A Sufi disciple, called a mureed, is attached to his or her shaykh, or master, who serves to guide the disciple along the path to spiritual fulfillment. Each Sufi order is characterized by the relationship between disciples and their shaykh, to whom they pledge an oath of allegiance called bay'a. This is standard and required for entrance into an order, but it does not imply celibacy or a monastic life. Many Sufis have families and children, and view their membership in an order as just another aspect of their lives. Once this pledge is taken, the relationship between the teacher and student is initiated.
Eventually, the disciple progresses and may become a teacher and master, initiating future generations of Sufis. Once a disciple has attained knowledge and discipline, his shaykh may permit him to instruct others. There is no formal curriculum or "graduation" to such processes, and they are determined by the members of a tariqa. It is generally held by Sufis that this type of teacher-student lineage stems all the way back to the Prophet Muhammad, who initiated his own friends and Companions along the spiritual path. Basing their disciplinary practices on interpretations of the Quran and hadith, teachers continue what they believe is an unbroken chain of devotional methods, called a silsilah, that originated with Muhammad.
The rite of initiation or bay'ais a kind of rebirth taken when a member first joins a tariqa, when sins of the past are washed away and the disciple undertakes to eradicate them from his or her behavior. It involves clasping the hands of the shaykh and pledging obedience according to whatever formulas the particular tariqa happens to use. Again, there are no universal formulas for such initiations. Dedication to the master or teacher thus involves a kind of emptying of the self, a purging of one's past identity and the adoption of the role of mureed.
Groups of disciples perform dhikr and sama communally, usually in the presence of their shaykh, who may or may not participate. The role of the teacher is not to program the students in their worship, but to guide them to their own realizations. In some Sufi orders, the teacher, who represents a repository of generations of wisdom, conveys a message without explicit instruction as to particular practices. That is, according to one view, the only True Teacher is God Himself, and a shaykh is merely an intermediary source of guidance, not the True Teacher. The shaykh may convey a message of wisdom, but that wisdom does not originate with the teacher, it only passes through him to the student. This experience is meant merely to aid students in their own progress. The Sufi teacher Hazrat Inayat Khan articulates the relationship between a mureed and a teacher as such:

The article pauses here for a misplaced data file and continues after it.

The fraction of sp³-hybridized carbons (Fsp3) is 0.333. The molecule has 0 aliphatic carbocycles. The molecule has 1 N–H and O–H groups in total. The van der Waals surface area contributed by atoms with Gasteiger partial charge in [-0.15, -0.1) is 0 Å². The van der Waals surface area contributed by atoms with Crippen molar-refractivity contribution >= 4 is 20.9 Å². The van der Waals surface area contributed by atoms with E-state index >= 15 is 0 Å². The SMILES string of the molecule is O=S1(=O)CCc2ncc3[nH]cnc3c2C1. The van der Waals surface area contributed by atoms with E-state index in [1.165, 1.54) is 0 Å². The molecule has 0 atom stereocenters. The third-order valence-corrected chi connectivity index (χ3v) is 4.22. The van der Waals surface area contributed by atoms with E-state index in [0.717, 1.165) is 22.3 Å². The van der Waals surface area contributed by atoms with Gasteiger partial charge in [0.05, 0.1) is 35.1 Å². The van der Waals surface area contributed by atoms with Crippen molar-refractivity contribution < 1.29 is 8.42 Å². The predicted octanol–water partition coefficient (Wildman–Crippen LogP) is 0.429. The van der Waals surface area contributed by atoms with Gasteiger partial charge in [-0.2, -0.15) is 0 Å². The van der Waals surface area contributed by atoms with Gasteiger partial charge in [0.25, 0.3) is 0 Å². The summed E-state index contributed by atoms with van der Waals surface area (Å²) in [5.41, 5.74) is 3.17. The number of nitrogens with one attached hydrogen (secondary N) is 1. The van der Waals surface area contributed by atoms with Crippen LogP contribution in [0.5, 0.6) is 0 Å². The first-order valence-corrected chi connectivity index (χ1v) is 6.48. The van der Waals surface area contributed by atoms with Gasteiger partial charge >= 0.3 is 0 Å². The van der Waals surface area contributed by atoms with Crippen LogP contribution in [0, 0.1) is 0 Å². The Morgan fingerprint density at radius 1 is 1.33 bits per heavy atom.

If you think of the teacher as your brother, it is true; if you think of teacher as your friend, it is true also; if you think of the teacher as your spiritual teacher, it is true; and if you think of the teacher as your servant, it is also true. Besides this, there is no place for any other discussion. Your teacher is a human being, and as such he is liable to shortcomings. You may give him your confidence and trust, and know him as a human being.
In other words, the knowledge conveyed from teacher to student is not inherent to the nature of the teacher, but is a set of data passed on from one person to another about a third party, namely God. The job of the shaykh is not to teach the disciple about God, but to guide the disciple in learning how to learn about God. In this way, Sufism's emphasis on the inner life of each individual is not diluted by the necessity of attaching oneself to a shaykh.